Potholes And Road Damage: How The Census Impacts LA Freeway Commutes

Los Angeles traffic flows lighter than usual on the 110 and 101 freeways before the "stay-at-home" restrictions went into effect to curb the spread of the coronavirus pandemic. (David McNew/Getty Images)

What's at stake for Southern California in the 2020 Census? Billions of dollars in federal funding for programs like Medi-Cal, for public education, even disaster planning. Political representation in Sacramento and D.C. A census undercount could cut critical resources in L.A. County, home to the largest hard-to-count population in the nation.


Last year, Angelenos spent an average of 103 hours sitting in traffic, according to an analysis of congested cities worldwide produced by INRIX. As most commuters will tell you, L.A.'s freeways could use some work — looking at you, SR-110. The census may count people, but its data is also the basis for determining what type of road work is done, when and where.

Think of it this way: The northern portion of the SR-110 freeway near Pasadena was built in 1938, before millions of residents called the area home. Highway planners had no way of anticipating how central it would be to L.A. more than 80 years later. Funding for improvements — like freeway expansion and repair — is allocated based on census data.

ROADWORK AND THE CENSUS

Public sources fund most road construction and repairs, but the federal government covers about 25% of costs. Two federal grants impact commuters and the infrastructure they rely on most directly. In fiscal year 2016, Department of Transportation (DOT) administered more than $3.5 billion to the state of California for highway planning, and the Department of Housing and Urban Development (HUD) distributed close to $330 million through community block grants, according to a George Washington University report.Though that's a lot of money, rush hour traffic would suggest it's still not enough.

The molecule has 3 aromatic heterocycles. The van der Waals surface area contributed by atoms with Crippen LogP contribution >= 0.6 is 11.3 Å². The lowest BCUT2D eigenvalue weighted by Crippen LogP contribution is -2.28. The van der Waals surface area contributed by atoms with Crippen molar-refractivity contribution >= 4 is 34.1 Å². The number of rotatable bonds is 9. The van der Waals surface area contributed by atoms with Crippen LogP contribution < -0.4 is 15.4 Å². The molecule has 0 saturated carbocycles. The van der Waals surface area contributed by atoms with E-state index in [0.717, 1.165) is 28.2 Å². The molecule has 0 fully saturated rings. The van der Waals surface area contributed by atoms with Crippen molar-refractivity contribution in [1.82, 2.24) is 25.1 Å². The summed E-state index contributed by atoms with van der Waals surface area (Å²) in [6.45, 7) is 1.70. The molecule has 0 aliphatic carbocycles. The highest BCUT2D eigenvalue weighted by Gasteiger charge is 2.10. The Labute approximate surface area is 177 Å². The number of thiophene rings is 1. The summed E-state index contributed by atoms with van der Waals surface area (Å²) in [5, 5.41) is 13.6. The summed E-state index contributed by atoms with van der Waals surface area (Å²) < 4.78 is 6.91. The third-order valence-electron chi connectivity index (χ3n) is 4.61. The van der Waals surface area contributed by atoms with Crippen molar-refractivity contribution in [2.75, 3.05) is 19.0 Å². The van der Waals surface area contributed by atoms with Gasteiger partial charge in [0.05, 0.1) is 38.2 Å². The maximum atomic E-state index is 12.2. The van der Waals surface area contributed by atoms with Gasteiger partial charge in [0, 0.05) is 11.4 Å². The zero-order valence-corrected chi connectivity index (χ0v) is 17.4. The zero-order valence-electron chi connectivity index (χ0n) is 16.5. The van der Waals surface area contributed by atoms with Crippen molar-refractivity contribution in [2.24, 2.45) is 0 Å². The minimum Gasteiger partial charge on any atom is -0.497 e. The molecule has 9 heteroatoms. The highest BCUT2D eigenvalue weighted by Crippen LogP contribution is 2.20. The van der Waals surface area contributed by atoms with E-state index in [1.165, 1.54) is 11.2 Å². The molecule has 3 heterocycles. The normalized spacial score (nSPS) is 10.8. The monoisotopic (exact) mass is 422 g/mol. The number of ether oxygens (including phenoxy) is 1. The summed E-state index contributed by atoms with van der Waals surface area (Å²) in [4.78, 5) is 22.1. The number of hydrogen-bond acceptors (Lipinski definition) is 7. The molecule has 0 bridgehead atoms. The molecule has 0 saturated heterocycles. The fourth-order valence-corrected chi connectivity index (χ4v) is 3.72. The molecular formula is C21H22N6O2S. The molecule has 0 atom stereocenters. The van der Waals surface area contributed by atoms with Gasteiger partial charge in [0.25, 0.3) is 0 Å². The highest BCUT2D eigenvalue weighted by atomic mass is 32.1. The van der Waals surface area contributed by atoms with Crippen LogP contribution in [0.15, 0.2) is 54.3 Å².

DOT's federal funding exists to help state transportation departments improve the National Highway System. The money can be spent on public roads, defunct bridges and safe highway design. HUD grants are used to prevent neighborhood blight. They fund street repair, bridge maintenance and alley cleanup — primarily in low to moderate-income areas. To access these DOT or HUD funds, state transportation departments apply for formula grants that draw upon population and income data from the census and American Community Survey conducted by the U.S. Census Bureau every year.

WHAT'S AT RISK IF THERE'S AN UNDERCOUNT?

It's no secret that roads are a major problem for California. The state received a grade of "poor, at risk" for its roads on an infrastructure report card produced by the American Society of Civil Engineers (ASCE) last year.

"Repair and improvement to these roads is vital to California's economic health and public safety," the report read. "A good transportation system enables efficient movement of goods and people and is critical to California's economic well-being."

In 2017, ASCE said more than $130 billion was needed to get the state's roads back into shape.


WHAT'S AT STAKE WITH CENSUS 2020?


A census undercount in California, however, would mean a smaller share of federal transportation funding across the state. In Los Angeles, the consequences are even more devastating. L.A., a major transit hub with about 515 miles of freeway and expressway, is also the hardest-to-count county in the country and is chronically undercounted.

Less funding for highway construction, maintenance, repair and extension projects actually costs Angelenos. Extra vehicle operating costs (VOC) as a result of driving on roads in need of repair cost the average L.A. driver $921, according to a 2018 analysis conducted by TRIP, a national transportation research group.

Downtown Los Angeles traffic before sunrise, days after Gov. Gavin Newsom issued "stay-at-home" orders stemming from the spread of the COVID-19 pandemic. (Mario Tama/Getty Images)

Raul Arrazabal, who's been a rideshare driver in L.A. since 2016, knows how much work the city's roads need. He once blew a tire on a pothole at a freeway on-ramp entrance with a passenger in tow.

"When I'm on a bad road, I know that I have a chance of messing up my tires," Arrazabal said. "And that costs money, especially for rideshare. It's very easy on a proposition to just put, 'Oh, you know what, I want more money to be invested in streets.'"

Grants funded with federal dollars, allocated according to census-informed data, help ensure roads are designed, repaired and maintained with the safety — and wallets — of motorists in mind.

Gabriela Torres also contributed to this story.